Maybe these readers were looking for information about water-cooler chatter they heard at work about the latest superhero film – but they didn't need to debate every single detail. Those readers' interests were not being addressed as well as those of the core readership – even though they were higher in number. CBR wasn’t acting as a bridge between the fandom and pop culture, meaning the site wasn't providing much opportunity to help the uninitiated become invested in comic book culture – and it showed: On average, those readers spent less than a minute on the site, with bounce rates as high as 70%.
New Strategy Drives Results
When we updated the content strategy and paid attention to the entire audience, metrics improved and engagement levels actually rose. Engaged readers remained engaged, while casual visitors suddenly started clicking more and spending more time with our content, because it was clearer in speaking to their interests and expectations.
Today, the site's bounce rate for new users has dropped to 55% with an average dwell time of 2:30, while all users spend around 3:30 on the site, with a bounce rate of 45%. The result? Longer dwell times tell us that readers are consuming more of our content, and improved bounce rates increase both ad revenues and the quality of advertisers we can attract.
What did we do to solve the audience problem? Here's what the new digital content strategy looks like when both actual and perceived audiences are acknowledged:
- Editors and writers now pay attention to all readers – engaged and casual alike. They consciously factor in how all pieces of content should be written, optimized, and positioned for a diverse audience base and for different channels. Data from built-in tools influences content customization for different audiences, while custom source and medium-tracking metrics from Google Analytics tell us which articles perform best and where.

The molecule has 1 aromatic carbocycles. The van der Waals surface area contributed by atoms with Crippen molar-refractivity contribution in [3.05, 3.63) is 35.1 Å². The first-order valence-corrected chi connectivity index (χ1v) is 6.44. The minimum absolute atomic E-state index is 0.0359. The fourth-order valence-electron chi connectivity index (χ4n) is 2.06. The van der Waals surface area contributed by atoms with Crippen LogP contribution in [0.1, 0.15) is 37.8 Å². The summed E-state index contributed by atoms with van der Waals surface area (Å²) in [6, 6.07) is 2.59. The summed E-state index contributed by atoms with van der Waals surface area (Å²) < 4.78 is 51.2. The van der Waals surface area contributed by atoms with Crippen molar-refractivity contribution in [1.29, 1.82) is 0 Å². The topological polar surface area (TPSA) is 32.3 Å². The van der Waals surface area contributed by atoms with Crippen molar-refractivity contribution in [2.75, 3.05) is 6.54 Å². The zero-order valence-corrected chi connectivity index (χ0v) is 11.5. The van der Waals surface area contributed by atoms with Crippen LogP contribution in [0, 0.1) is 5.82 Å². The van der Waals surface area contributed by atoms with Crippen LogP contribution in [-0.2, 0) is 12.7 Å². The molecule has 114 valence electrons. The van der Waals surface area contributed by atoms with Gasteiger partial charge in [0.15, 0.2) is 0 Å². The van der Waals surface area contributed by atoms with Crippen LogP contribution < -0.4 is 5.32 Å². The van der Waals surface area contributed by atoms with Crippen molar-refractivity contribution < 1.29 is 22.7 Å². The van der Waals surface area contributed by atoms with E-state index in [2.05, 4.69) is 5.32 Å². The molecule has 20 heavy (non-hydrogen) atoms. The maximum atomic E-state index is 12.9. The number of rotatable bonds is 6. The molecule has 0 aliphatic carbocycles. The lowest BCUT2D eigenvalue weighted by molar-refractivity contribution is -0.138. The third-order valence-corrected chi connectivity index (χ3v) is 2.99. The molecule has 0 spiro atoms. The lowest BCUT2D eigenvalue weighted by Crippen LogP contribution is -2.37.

- Each article now contains different title fields, each one catering to the intended platform where it will be posted or shared. The same piece of content will be optimized differently for Google search results, the site's home page, online promotion, and social sharing on Facebook, Twitter or blogs. Writers and editors are encouraged to leverage and write the same content differently, depending on respective audiences and their different interests. A "spoiler" article, for example, might be held back from the home page but optimized for Google so that potential readers, who are actively searching for info about the spoiler, can find it easily via search – all without us unintentionally ruining a twist or reveal for users who would be upset if they encountered the same info on the homepage or Twitter.
- Editorial calendars are now planned with all audience members in mind, from the can't-get-enough-aficionados who want as much detail as possible, to casual fans who nevertheless want to click from Facebook and find something interesting enough to discuss with confidence at the gym or among friends.
Given the amount of data available about site traffic and user demographics, "know your audience" as standard operating procured doesn't sound all that difficult. But in reality, digital content can have several audiences, depending on readers' levels of interest and the amount (or lack of detail) they expect.
Digital content publishers are well-advised to question their ability to understand their actual audience. Because in reality, they might be overlooking various audiences who would be eager to engage with their articles, videos, and posts – if only the publishers could figure out who they are, where they're encountering content, as well as what they want to read and watch.